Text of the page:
Arguably the nation’s 1st and most famous national park is Yellowstone National Park in Wyoming. The park owes its many strange geographical features, like geysers and boiling mud, to the fact that it was formed 640,000 years ago by a cataclysmic volcanic eruption that covered ½ of North America in ash and formed a caldera 30 miles wide and 45 miles long. Geologists now believe that eruptions like this are periodic. Depending on whom you ask, Yellowstone is either due for another eruption in 60,000 years, or is overdue by about 40,000. Given the devastation such an eruption would cause not only in the U.S. but also throughout the entire world, it might be a good idea to enjoy the park, and everything else, why you still can.
The park’s rugged, and at times alarming, beauty can be experienced in a number of ways. Biking is permitted on public roads, parking areas and designated biking routes like those on Old Gardiner Road and Blacktail Plateau Drive. Cross-country skiing on the parks unplowed road is a popular winter activity. There are some 1,200 miles of trails for hiking and backpacking, many of them found in the volatile, geyser-strewn Mammoth Country section of the park.
Outdoors adventures on the water are also available in Yellowstone National Park. The rapids of Yankee Jim Canyon on Yellowstone River are whitewater-rafting favorites. Fishing opportunities abound in the Lamas River Valley’s tributary trout streams. Yellowstone Lake in the heart of Lake Country is a massive alpine lake with the biggest inland population of Cutthroat Trout in the country. Yellowstone is famous for its geothermal activity. The Mammoth Hot Springs and the Norris Geyser Basin are located in Mammoth Country. The aptly named Geyser Country is home to 180 of the parks 250 geysers, including Old Faithful, which shoots 150 plumes of water into the air every 90 minutes or so.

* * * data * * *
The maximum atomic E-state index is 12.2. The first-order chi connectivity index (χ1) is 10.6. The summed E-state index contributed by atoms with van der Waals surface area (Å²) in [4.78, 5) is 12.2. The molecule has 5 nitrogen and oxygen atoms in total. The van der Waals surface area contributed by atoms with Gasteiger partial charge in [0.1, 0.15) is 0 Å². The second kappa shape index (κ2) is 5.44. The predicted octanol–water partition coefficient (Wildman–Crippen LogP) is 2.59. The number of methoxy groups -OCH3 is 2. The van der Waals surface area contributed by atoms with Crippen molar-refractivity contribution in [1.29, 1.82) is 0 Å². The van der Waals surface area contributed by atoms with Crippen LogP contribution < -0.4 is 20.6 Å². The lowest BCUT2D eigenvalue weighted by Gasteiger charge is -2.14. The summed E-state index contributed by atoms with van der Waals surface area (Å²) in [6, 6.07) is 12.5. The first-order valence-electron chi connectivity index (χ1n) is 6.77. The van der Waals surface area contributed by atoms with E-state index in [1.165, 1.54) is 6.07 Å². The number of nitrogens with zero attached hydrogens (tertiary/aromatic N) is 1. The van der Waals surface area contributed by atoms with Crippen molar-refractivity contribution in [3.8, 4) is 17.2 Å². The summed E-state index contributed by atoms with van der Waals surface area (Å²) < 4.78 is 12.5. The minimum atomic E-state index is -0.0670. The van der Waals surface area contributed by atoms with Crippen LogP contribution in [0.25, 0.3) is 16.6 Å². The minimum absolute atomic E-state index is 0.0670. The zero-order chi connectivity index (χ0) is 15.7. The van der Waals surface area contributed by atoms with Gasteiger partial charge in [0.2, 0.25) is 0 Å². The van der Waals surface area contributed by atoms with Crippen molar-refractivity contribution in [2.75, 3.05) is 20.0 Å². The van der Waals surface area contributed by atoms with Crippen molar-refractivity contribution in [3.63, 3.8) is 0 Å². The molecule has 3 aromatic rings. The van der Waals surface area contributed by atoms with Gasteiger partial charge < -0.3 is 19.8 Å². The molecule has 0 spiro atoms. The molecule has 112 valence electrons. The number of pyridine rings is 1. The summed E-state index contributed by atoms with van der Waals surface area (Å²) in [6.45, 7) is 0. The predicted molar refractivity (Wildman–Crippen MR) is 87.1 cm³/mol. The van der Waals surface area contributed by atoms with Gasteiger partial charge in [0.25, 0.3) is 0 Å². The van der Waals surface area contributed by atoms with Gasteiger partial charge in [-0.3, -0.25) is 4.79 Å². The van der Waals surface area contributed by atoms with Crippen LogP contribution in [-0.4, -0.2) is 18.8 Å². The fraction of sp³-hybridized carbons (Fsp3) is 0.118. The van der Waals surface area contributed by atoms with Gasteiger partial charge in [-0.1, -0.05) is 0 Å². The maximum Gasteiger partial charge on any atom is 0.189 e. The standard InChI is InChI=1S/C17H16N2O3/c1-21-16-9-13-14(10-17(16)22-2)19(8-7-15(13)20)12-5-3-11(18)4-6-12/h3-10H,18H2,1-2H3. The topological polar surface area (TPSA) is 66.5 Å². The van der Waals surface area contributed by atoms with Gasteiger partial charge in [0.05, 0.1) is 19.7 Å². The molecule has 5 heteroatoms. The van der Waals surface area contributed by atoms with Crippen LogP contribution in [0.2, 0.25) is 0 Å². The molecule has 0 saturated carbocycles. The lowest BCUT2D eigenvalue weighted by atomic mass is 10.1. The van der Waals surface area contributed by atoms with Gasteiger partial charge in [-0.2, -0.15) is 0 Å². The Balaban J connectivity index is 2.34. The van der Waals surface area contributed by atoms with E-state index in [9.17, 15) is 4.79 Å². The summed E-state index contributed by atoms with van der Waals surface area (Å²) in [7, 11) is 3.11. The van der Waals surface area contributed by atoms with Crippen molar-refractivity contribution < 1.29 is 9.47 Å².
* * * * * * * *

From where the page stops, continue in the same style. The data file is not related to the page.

The highest concentration of wildlife in the lower 48 states can be found in Yellowstone National Park. Visitors can expect to see Moose, Bison, Bighorn Sheep and the largest herd of Elk in the United States. Mighty North American predators like Black and Grizzly Bears, Wolverines, Lynx and over 100 endangered Grey Wolves hunt Yellowstone’s mountains, woods and valleys. The park is also home to rare birds like Bald Eagles, Trumpeter Swans and Whooping Cranes. Visitors should be well-mannered guests in these creatures’ home. If you’re close enough to make an animal move, then you’re too close.
There are a dozen 1st come/1st served campgrounds in Wyoming’s Yellowstone National Park, 7 of which are run by the NPS. These sites fill up fast. Xantera Parks & Resorts ((307) 344-7311) provide reservation-only campsites and other lodging, but plans should still be made well in advance. Backcountry camping is allowed with a permit.